As for his stupendous wealth (he was perhaps the richest Englishman during the later part of his life), most of the revenues came from the usual source of expansive tracts of land grants. Interestingly, his lands, properties and titles were unceremoniously forfeited upon his death, which dealt quite a blow to Henry Bolingbroke, the eldest son of John of Gaunt. However, the exiled Bolingbroke still managed to return to England, and successfully deposed and took away the crown from King Richard II. He then reigned as King Henry IV of England, while still being a direct descendant of the wealthy nobleman.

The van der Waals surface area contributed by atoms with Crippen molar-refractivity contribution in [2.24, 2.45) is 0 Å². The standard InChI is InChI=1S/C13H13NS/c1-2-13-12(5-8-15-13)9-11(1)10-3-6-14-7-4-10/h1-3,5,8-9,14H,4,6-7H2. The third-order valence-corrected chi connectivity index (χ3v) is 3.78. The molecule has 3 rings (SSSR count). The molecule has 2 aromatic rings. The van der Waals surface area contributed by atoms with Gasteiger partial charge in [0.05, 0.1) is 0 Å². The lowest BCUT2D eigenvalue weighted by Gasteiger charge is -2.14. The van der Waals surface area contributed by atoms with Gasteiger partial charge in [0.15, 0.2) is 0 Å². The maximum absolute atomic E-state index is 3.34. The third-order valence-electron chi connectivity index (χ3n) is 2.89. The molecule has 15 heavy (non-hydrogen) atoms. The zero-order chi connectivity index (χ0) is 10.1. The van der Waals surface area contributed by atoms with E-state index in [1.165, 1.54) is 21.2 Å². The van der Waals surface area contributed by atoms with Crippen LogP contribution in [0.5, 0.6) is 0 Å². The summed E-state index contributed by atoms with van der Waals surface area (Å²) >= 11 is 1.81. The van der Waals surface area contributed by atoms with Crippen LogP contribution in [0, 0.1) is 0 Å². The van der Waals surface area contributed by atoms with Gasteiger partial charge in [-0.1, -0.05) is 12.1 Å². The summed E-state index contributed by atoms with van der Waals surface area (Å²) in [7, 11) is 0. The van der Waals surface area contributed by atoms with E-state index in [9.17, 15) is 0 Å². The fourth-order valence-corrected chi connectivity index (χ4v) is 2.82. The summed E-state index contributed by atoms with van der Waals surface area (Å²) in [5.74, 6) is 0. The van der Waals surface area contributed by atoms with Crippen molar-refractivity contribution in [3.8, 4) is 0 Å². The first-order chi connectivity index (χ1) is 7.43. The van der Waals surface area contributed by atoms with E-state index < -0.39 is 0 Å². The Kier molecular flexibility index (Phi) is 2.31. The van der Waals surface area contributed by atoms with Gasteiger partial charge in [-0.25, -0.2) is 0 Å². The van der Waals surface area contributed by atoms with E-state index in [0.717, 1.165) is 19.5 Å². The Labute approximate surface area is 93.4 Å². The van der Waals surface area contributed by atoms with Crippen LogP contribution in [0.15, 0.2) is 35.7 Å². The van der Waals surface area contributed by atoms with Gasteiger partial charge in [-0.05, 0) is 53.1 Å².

9) Richard FitzAlan (lived from 1306 AD to 1376 AD) – Peak wealth: $118.6 billion
The 8th Earl of Surrey and an important English military leader during the tumultuous Second Wars of Scottish Independence and the famous Hundred Years War, Richard FitzAlan was known for his unflinching support to one of most romantic characters from British history – Edward the Black Prince. Additionally, FitzAlan also showed considerable military acumen throughout his career, which led to him being chosen as the sole commander of the English army in the north.
As for his enormous wealth, most of the revenues came from the expansive earldom of Surrey (also known as Warenne), to which he succeeded in 1347. In fact, it is generally believed that he granted massive loans to the English king Edward III, which certainly helped the monarch in his wartime successes, including examples like Crécy and Poitiers – all of which were achieved against the French.